Storms have been hitting hard across the US this winter with heavy snowfall and record low temperatures. Has your energy bill felt the pinch? There are a number of small things you can do to reduce your expenses at little or no cost to you! Here are some tips to save money on energy costs this winter:
~ Thermostat schedules: The most obvious way to save money on energy costs is to properly manage your thermostat. If your home is empty during the day, it only needs minimal heating. At night when everyone is sleeping, the temperature can be lower than during waking hours. A programmable thermostat is one of the best investments you can make for your home, and with new technology, baseline models can be found for less than $40.
~ Check your insulation: It’s a simple project that can mean huge savings! Head up to the attic and take a look at your insulation. Because heat rises, you could be spending a fortune keeping your attic warm in the winter if you have minimal insulation, if it has deteriorated, or if you have gaps. A good rule of thumb is to check your ceiling joists. If you can see them, you need more insulation.
~ Inspect windows for cracks and gaps: Cold air can seep through closed windows from gaps, cracked or deteriorated caulking around the frame, and cracked glass. Storm windows are an excellent investment that will save you money on heating costs, but if you are on a budget, consider recaulking and weatherstripping the windows.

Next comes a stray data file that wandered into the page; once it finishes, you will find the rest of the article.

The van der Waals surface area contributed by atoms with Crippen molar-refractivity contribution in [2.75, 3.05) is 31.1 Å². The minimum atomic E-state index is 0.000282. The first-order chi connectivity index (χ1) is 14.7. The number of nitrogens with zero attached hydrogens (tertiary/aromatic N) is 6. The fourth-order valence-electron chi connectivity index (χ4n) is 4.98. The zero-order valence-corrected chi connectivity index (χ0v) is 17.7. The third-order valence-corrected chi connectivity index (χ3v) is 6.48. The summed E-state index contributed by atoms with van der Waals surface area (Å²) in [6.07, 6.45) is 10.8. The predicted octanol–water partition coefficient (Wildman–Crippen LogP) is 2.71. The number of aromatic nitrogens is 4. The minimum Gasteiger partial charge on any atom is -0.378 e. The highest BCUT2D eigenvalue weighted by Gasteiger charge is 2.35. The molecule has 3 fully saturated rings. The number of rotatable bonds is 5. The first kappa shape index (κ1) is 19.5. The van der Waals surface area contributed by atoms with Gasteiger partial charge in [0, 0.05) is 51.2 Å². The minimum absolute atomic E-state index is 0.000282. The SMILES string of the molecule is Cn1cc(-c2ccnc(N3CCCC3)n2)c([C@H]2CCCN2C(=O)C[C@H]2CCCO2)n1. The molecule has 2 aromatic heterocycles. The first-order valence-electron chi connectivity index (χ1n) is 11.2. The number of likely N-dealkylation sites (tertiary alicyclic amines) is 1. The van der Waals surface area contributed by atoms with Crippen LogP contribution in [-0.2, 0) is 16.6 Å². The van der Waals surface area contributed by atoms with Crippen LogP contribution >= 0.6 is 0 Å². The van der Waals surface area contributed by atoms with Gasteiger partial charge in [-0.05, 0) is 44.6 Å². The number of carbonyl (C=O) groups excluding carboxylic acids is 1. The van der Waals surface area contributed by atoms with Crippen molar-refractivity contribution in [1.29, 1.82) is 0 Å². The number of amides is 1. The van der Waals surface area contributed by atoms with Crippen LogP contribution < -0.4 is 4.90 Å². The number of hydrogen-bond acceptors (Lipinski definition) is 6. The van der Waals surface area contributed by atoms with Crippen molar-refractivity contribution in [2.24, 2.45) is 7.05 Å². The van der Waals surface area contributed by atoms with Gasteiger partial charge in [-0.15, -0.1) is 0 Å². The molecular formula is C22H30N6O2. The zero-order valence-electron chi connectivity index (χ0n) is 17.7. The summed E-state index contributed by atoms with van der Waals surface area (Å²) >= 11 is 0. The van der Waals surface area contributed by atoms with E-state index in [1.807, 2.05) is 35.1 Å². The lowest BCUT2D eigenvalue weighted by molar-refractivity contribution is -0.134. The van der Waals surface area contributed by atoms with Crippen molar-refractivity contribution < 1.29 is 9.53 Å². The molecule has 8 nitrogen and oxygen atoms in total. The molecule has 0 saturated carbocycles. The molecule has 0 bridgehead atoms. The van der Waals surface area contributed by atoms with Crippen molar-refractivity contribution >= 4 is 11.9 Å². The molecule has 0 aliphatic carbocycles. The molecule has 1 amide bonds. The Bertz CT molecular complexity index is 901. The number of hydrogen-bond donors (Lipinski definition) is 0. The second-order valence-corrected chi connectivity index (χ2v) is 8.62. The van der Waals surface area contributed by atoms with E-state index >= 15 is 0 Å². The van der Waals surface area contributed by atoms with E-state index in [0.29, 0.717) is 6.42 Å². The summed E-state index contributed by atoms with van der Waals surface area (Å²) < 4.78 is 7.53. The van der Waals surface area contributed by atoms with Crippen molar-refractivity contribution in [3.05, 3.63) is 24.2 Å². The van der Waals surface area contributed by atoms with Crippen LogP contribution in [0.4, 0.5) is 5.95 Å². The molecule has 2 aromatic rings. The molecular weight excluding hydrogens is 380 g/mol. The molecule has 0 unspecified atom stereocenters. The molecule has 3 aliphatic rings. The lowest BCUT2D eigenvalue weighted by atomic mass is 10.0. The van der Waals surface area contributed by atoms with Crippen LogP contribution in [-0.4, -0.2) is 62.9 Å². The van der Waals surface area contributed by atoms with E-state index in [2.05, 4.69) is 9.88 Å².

~ If you are home during the day, let the sunlight in! Even when it’s cold, the sun radiates heat through windows, warming your house. Keep your window coverings open to sunshine, but don’t forget to close them once the sun’s rays have moved.
~ Close the air vents in unused rooms: This saves you money by not continuously heating rooms that are not in use.
~ Reverse fan flow: Most ceiling fans have a reverse, or clockwise, position for winter use. The reversed airflow pushes the warmer air, which rises to the ceiling, down the walls, and into the room. This process can reduce heating costs by better dispersing the warm air already in the home.
~ Replace the air filter in your furnace: A dirty air filter slows down airflow, causing your furnace to use up more energy to heat your home.
~ Install foam-insulating sheets or gaskets behind exterior wall outlets and switchplates: This traps exterior cold air and keeps it from leaking into your home.
~ Flush the hot water heater tank: Sediment from your household water can settle at the bottom of a water heater and accumulate. This affects the heater’s efficiency, which can lead to increased energy bills and possible damage. There are multiple resources online which outline the steps to drain and flush a hot water heater.
~ Door drapes and sweeps: Heat escapes from your home and cold air seeps in through the hairline cracks between a door and its frame. Weatherstripping your door or installing a storm door is the best way to combat the drafts; however, a simple, cost-effective method is to hang fabric over the door to block the access. Place towels or other fabric blockades at the base of the door to keep drafts from underneath, and if it is a door that is not regularly used, consider taping it shut for a better seal.
~ Thick socks: Did you know that cold enters your body very easily through your feet? Warm socks are an excellent way to stay warm in the winter without cranking up your thermostat. Add a blanket and a cup of hot cocoa, and you are set!